Light painting is a fantastic technique used in photography where parts of the scene are illuminated using a beam of light from a torch or other handheld sources of light to add color and emphasis to specific objects during shooting. The shutter of the camera remains open throughout long photography exposures.
This makes it possible to capture the streaks, flashes, texture, and color in photography from the light painting without the need for further post-production.
The exposure time in light painting can be short or extended. The technique is affordable and easy to try out, though it requires prior planning and experimentation for one to get a right shot. There are three types of light painting, with each producing a very distinct effect.
Light painting requirements
You require a camera, a tripod stand, and a light source to produce a light painted photo. Your camera should be capable of taking long exposures and also have a bulb mode setting.
During shooting, the lowest ISO setting and manual focusing are used. The tripod helps you capture shake-free images. The light source can be anything from an LED torch bulb, moonlight or city lights.
Kinetic Light Painting Photography
In kinetic light painting, the source of the light is stationary while the camera is moved to enable the creation of design and color on the frame.
For example, you can create a moonlight drawing by holding a camera in your hands at night with its shutter open for some time. A light painting photographer can also create a light painting photo by using a camera rotation tool for a 360º camera rotation exposure when using the city lights which are stationary.
The illumination technique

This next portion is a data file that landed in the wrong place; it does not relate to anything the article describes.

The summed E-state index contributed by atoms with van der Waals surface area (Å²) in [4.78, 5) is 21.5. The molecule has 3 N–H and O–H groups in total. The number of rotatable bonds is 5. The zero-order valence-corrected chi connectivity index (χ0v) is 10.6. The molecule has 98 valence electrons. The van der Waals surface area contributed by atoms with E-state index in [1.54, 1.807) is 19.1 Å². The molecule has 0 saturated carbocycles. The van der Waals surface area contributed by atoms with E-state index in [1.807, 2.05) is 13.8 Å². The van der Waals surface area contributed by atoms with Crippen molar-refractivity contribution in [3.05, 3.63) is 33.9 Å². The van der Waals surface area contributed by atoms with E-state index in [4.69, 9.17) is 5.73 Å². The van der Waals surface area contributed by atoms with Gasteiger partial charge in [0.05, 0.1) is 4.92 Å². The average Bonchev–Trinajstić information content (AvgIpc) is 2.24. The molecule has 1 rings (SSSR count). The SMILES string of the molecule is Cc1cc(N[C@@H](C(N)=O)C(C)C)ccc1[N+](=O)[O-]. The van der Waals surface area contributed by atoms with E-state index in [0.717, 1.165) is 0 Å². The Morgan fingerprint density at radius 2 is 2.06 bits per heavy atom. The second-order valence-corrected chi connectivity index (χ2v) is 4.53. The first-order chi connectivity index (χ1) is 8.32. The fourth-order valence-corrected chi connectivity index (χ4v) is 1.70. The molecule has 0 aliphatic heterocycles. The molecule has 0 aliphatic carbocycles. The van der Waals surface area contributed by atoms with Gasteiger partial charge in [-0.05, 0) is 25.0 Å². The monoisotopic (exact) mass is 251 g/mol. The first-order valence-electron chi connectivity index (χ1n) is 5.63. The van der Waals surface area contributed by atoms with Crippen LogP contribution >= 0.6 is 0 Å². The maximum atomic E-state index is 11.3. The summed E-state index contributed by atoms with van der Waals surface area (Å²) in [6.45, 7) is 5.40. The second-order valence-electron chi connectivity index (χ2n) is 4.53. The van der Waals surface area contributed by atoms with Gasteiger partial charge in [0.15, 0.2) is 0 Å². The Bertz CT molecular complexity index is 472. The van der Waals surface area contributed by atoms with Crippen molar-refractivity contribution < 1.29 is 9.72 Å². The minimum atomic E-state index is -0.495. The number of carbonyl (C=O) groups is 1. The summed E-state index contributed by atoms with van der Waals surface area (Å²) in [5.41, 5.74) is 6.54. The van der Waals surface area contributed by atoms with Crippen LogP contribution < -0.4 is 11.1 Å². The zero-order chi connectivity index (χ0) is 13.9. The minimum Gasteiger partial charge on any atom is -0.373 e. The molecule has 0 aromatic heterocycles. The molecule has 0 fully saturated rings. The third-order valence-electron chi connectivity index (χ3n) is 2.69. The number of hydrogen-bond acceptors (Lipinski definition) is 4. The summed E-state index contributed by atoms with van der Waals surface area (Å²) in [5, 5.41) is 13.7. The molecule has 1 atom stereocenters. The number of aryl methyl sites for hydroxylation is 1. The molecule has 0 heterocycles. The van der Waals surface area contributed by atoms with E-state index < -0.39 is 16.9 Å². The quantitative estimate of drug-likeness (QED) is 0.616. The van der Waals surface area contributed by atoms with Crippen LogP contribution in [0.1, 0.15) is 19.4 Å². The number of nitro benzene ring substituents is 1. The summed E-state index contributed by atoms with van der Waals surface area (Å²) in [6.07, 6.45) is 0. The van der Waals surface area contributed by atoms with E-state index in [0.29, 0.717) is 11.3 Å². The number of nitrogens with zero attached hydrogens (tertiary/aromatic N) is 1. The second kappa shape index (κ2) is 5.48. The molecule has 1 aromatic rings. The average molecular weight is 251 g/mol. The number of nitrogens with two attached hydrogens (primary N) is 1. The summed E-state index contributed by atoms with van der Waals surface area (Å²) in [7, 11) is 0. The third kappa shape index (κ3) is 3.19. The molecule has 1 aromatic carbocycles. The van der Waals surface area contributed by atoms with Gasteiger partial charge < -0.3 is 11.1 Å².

The technique involves the use of a source of light with a wide beam for illuminating the subject matter’s areas in the scene one at a time. There must be very minimal natural light for great results.The photographer opens the shutter of the camera when moving around the scene and makes stops when illuminating his subject on the specific areas of interest for a short duration.
It is vital that few exposures are taken to help the photographer judge the duration on which light should be introduced. The rule of the thumb is to give the equal time of illumination to all the parts in a scene. The photographer should avoid being caught in the camera’s line of sight when they are holding the source of light since this will leave a silhouette at the forefront of the object being illuminated.
The light streaks technique
In this technique, the source of light remains angled such that the camera always has its view. It is however kept in motion over the scene making sure the speed of motion is balanced since it affects the final image. You can opt to move the light on an object randomly making exciting patterns, or you can trace an object’s outline in your scene using the light to produce a fantastic “neon sign” effect. An LED torch bulb makes a perfect source of light in this technique.